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Andreas Ødegård

Andreas Ødegård is more interested in aftermarket (and user created) software and hardware than chasing the latest gadgets. His day job as a teacher keeps him interested in education tech and takes up most of his time.

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12 thoughts on “iPad student diaries #6: It’s spreading, but causing confusion

  • Nice….i know the feeling – the feeling of helplessness and then….being rescued by the “geek” :) thanks!

  • The Professor with the nuke… you have saved now a picture of yourself as the Prof. From mdk 2 in my head :D

  • Avatar of Matthew B.

    i know your feelings.. i have the same trouble when explaining my friend why clicking twice with a mouse on a quickstart bar opens the application twice, and why clicking once on the desktop icon only highlights it.. And then include the fact that when she tries to use the touch panel on a laptop she (for some reason) clicks 3 times, I (as a teacher) am sometimes hoping the technology didn’t even exist :D

  • Avatar of Allen Schmidt

    Hmmm, this might bring up some potential problems in the Apple segment, especially lately. I have heard numerous times that, Apple especially, makes their products sot that way nobody can tweak them. They don’t want you changing your own battery, or really knowing how things work. They want people to see an app, click, and do what they can. Now I am not sure whether I believe it or not, but some think this might lead to a slowdown of tech knowledge among the next generation. That this next generation will be so used to things “working magically” that they won’t know the underlying process.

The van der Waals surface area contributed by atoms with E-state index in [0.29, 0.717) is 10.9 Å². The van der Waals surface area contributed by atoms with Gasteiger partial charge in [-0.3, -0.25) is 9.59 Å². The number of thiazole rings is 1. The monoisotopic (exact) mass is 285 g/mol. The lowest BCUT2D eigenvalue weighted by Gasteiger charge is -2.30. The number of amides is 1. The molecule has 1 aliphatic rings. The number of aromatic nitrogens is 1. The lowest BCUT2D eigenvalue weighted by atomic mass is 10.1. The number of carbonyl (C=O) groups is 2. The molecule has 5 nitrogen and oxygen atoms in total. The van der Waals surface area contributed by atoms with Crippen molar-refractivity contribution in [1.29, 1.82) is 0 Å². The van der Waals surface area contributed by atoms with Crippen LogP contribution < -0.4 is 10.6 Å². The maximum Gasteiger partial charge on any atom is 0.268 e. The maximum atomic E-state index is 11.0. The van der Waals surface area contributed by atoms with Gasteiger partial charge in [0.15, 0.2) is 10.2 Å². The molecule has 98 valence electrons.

Things like this do give you pause. And we are definitely in alpha versions of many apps. One of the great things I have enjoyed with WP7 (since switching from Android) is having Microsoft Office built in. OneNote syncs easily, Power Point and Word are said to be coming this Fall with complete syncing abilities. So from computer, to phone, to maybe a Windows 8 tablet????